This month, we caught up with Daniel Ayala, territory manager at EMPLOYERS, to discuss his recent community service efforts.
When Hurricane Harvey hit the Texas Gulf Coast, Daniel Ayala was at the ready to help the communities that were devastated by the hurricane. After sending out nearly 50 emails to co-workers, friends, family and customers to confirm they were okay and asking what supplies they needed, Daniel loaded his truck with non-perishables and made his way to Rockport, Texas. Over the course of the next few days, he helped clear away fallen trees, hand out food and supplies, and clean-up lawns. After he returned home to San Antonio, Daniel joined the American Red Cross and volunteers at a local shelter where he served evacuees breakfast and helped stock the food shelves.
What prompted you to help with the search and rescue efforts in Texas following Hurricane Harvey?
I came from a big, Texas family. We are all the type of people who roll up our sleeves and get to work. I think that’s just how Texans are. If something happens in our community or our state, we all go help.
When I saw that the Hurricane was going to hit Rockport and the Gulf Coast, it really pulled at my heartstrings. I fish in Rockport and have friends and coworkers all along the Gulf Coast. Even though I’m back in San Antonio now, I said to myself, “I’m going to keep going down until it is cleaned up.”
What was the most impactful moment of the experience for you?
I’m amazed by the amount of people who came from all over the country to help. I remember this one day I looked down the main strip in Rockport and just saw hundreds of people cleaning up the area. There were free water bottle stations along the road, people were passing out free canned goods, and businesses were delivering free pizza. Everyone had the same goal: to clean everything up and get it back to normal. Rockport is just a small, fishing and tourism community, and it looked like someone dropped a bomb on it. The cute cottages you dream about one day owning – they didn’t exist anymore. The huge oak trees with thousands of leaves were bare and uprooted. But people weren’t looking at that. I think your mindset changes to one of determination in situations like this – you don’t look at it, you just take care of it.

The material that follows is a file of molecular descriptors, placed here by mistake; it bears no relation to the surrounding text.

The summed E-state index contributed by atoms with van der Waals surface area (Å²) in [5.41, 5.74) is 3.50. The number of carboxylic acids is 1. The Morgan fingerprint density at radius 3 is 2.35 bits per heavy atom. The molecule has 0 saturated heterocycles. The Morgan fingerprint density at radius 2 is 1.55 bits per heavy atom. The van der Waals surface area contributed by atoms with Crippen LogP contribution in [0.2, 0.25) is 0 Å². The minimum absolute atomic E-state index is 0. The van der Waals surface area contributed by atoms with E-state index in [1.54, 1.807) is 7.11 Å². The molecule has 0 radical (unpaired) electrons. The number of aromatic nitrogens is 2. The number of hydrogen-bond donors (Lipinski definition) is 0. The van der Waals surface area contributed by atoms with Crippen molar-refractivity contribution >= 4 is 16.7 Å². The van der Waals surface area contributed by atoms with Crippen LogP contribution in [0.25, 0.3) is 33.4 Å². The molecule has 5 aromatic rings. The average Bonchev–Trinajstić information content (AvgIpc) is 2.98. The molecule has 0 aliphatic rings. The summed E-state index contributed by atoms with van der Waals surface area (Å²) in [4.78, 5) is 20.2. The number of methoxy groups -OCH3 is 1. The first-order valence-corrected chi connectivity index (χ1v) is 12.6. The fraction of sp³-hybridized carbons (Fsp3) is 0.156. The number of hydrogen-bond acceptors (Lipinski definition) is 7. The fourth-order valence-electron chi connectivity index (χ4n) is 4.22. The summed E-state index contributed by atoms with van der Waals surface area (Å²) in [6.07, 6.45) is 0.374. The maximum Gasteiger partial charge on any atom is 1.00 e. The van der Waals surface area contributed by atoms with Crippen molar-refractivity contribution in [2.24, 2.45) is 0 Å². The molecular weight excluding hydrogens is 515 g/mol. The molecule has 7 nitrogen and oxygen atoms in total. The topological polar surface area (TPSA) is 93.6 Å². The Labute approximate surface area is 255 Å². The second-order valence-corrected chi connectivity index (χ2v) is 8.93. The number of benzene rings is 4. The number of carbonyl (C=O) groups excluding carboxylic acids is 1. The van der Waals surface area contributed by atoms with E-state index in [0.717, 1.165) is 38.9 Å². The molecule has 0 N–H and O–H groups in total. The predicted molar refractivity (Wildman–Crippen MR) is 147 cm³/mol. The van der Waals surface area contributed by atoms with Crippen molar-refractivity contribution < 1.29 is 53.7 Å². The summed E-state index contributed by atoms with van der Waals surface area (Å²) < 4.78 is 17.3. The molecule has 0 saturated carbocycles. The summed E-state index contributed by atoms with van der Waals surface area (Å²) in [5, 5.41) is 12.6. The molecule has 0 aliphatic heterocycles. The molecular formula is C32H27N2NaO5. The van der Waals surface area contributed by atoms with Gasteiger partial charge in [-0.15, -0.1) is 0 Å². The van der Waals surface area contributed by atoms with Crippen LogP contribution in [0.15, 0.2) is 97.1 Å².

Do you believe volunteering is an important activity for people to engage in?
People listen to horrible things on the radio and watch it on TV, but very few go out and help. The next time something like this happens, put yourself in the shoes of someone on the other side. Texans are very prideful people, but those same people were hit by the hurricane and are incredibly thankful for our help because they lost everything. If you are thinking about helping, just go do it. Volunteer work not only helps those in need, but also instills appreciation and gratitude in your own life.